Ahhhh! I think being a trans person of color. I cannot separate those identities — I am one of both. When you combine the two it makes it even more crazy. There are trans white people who will never share their privilege with trans girls of color. When people look at what I have, they say, “Oh, she was a sex worker!” [in a judgmental way.] No, I’m not a sex worker; I’m a businesswoman. You put “black woman” and “sex worker” in the same sentence, and people look at it as bad. But they forget that lots of white transwomen did sex work and are called “models.” I have received the bad end of the stick because by being both, not just trans or
black. People need to understand that being a minority on both sides is extremely difficult. Sometimes I want to run to my black people about how I’m treated as a transwoman… but I’m not accepted. I try to run to my trans people about the way black people treat me… but they can’t relate. So the identities are inseparable. I am black and I am trans and I have received the good and bad on both ends of that.

What are your most concerning issues related to the LGBT and/or black communities?

For me, it’s survival. There are a lot of trans people out there that don’t have work, education or a place to stay. People want to talk down about sex workers, but what people don’t understand is that everything requires money and the opportunities are not always there for transwomen to get adequate [pay and benefits]. I don’t discourage girls from sex work because I’ve been there, but what I do is open up a class or workshop on how to take lemons and make lemonade. I want to create programs to teach girls how to sharpen their crafts and use those skills to built businesses and brands of their own. It takes skills to do some of the things we have to do survive. Honey, sex work is customer service; scamming is accounting, logistics, event planning and everything else! I just want to show them the right way to use their skills and create legit lifestyles for themselves and their families. It takes skills. We need these girls to be business owners, bank tellers, etc.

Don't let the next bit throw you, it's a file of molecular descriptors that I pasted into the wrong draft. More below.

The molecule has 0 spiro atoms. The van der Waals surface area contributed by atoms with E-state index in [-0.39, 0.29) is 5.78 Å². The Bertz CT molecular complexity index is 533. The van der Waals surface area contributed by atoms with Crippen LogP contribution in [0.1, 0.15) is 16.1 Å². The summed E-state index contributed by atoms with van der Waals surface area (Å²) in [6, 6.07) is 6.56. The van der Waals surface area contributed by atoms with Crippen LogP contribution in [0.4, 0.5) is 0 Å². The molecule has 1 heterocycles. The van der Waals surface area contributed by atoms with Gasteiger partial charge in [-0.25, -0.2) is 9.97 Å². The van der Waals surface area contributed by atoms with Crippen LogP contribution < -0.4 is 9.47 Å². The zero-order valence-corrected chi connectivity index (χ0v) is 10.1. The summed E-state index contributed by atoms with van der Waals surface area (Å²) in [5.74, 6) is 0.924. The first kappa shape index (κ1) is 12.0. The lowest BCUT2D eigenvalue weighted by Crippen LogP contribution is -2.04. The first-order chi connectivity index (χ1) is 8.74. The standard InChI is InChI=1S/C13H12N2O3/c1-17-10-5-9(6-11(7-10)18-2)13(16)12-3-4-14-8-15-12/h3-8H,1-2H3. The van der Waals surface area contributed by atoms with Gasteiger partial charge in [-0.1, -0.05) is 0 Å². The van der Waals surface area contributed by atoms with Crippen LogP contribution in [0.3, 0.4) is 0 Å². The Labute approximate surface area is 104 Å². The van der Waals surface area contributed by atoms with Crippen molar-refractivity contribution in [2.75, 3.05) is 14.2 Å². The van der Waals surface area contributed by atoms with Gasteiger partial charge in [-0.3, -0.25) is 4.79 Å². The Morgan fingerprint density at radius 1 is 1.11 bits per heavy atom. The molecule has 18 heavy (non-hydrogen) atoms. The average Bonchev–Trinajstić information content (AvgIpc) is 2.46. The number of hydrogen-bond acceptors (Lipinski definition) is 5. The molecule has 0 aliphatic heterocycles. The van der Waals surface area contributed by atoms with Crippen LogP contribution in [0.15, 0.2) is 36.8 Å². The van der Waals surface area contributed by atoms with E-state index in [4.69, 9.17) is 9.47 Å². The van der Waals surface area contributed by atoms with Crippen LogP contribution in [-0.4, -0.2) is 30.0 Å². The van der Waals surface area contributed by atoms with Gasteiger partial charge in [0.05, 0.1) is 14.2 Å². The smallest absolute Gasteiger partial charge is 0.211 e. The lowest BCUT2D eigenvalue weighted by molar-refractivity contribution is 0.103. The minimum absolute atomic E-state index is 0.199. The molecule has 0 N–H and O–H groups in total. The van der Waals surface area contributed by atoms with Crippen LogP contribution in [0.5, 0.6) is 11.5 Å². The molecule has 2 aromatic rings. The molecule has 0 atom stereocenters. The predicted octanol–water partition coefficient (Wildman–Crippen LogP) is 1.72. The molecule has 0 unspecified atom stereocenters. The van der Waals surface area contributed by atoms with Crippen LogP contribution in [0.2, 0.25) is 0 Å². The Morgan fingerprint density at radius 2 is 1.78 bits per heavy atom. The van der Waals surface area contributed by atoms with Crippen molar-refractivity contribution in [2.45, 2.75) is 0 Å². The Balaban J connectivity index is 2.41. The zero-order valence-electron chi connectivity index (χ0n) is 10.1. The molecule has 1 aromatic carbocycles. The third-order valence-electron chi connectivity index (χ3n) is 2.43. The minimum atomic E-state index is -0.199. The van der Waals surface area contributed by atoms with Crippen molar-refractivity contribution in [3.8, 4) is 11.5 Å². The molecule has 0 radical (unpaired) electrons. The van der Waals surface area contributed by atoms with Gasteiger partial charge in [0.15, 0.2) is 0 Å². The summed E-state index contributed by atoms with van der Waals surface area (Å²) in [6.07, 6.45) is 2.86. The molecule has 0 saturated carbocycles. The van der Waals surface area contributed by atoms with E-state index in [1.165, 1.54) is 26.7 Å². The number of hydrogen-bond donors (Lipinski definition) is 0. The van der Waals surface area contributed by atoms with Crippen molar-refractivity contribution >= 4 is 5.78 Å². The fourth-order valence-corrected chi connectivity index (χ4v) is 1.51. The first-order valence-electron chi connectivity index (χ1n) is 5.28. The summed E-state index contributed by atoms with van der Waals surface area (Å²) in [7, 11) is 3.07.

What do you consider your calling — musician, activist, entertainer, author, something else? What most defines your public life, what you want to be known for?

My calling is life coach. People who have watched me, watched me go from 0 to 60. You can listen to what someone has to say all day, but to watch someone live is another story, because you learn how they did it. People have been able to see me go from a crawl to a walk, honey — a strut, a sickening strut. I want to be an entertaining life coach.

What will you be doing at Juneteenth? How familiar are you with the historical significance of Juneteenth in Texas?

June is Pride month above all — that we have every right and responsibility to be proud of who we are, all
of who we are. I know that Juneteenth is also significant because of the notice of liberation to Texas slaves; it’s all about liberation, freedom — and, let me add, fun. And paying homage to people who fought and lost for us to have these days and times. I will be hosting Dallas Southern Pride’s Juneteenth Unity Festival and Concert, but throughout the day, I will be reminding people who and why we are celebrating. I will be encouraging people to live their most liberated life they can. I and will be turning the party up and out.

What is the message you most want to impress upon your fans … or even people who don’t know you?

I would like to leave the readers with this: You cannot look at your today and judge that as your tomorrow. There are a lot of people are looking at their “right now” and unable to see hope [for the future]. If I would have judged my “then” at the time, I would not see myself where I am now. I never thought I would be where I am today because I was stuck looking at where I was in life 10, 15 years ago. I had to let that go and imagine the life I wanted to live. That gave me the permission to start the journey of who I am today.

This article appeared in the Dallas Voice print edition June 16, 2017.